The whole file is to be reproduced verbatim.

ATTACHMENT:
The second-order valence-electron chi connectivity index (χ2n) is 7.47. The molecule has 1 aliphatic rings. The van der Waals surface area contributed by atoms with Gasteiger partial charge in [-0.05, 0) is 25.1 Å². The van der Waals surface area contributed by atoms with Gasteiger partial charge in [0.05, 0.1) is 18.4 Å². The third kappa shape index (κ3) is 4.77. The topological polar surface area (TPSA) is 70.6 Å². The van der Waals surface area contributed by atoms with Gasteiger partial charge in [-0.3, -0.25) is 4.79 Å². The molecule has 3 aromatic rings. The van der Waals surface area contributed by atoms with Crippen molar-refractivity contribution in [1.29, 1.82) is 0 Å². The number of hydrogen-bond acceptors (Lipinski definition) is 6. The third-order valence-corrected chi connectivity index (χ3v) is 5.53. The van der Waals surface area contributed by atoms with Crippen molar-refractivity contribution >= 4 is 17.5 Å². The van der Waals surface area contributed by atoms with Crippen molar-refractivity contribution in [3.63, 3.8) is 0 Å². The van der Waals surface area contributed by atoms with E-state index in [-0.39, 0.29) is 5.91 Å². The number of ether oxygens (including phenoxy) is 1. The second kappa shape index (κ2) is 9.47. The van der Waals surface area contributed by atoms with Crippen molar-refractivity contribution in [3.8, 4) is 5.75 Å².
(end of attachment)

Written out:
The second-order valence-electron chi connectivity index (χ2n) is 7.47. The molecule has 1 aliphatic rings. The van der Waals surface area contributed by atoms with Gasteiger partial charge in [-0.05, 0) is 25.1 Å². The van der Waals surface area contributed by atoms with Gasteiger partial charge in [0.05, 0.1) is 18.4 Å². The third kappa shape index (κ3) is 4.77. The topological polar surface area (TPSA) is 70.6 Å². The van der Waals surface area contributed by atoms with Gasteiger partial charge in [-0.3, -0.25) is 4.79 Å². The molecule has 3 aromatic rings. The van der Waals surface area contributed by atoms with Crippen molar-refractivity contribution in [1.29, 1.82) is 0 Å². The number of hydrogen-bond acceptors (Lipinski definition) is 6. The third-order valence-corrected chi connectivity index (χ3v) is 5.53. The van der Waals surface area contributed by atoms with Crippen molar-refractivity contribution >= 4 is 17.5 Å². The van der Waals surface area contributed by atoms with Crippen molar-refractivity contribution in [3.63, 3.8) is 0 Å². The van der Waals surface area contributed by atoms with E-state index in [-0.39, 0.29) is 5.91 Å². The number of ether oxygens (including phenoxy) is 1. The second kappa shape index (κ2) is 9.47. The van der Waals surface area contributed by atoms with Crippen molar-refractivity contribution in [3.8, 4) is 5.75 Å².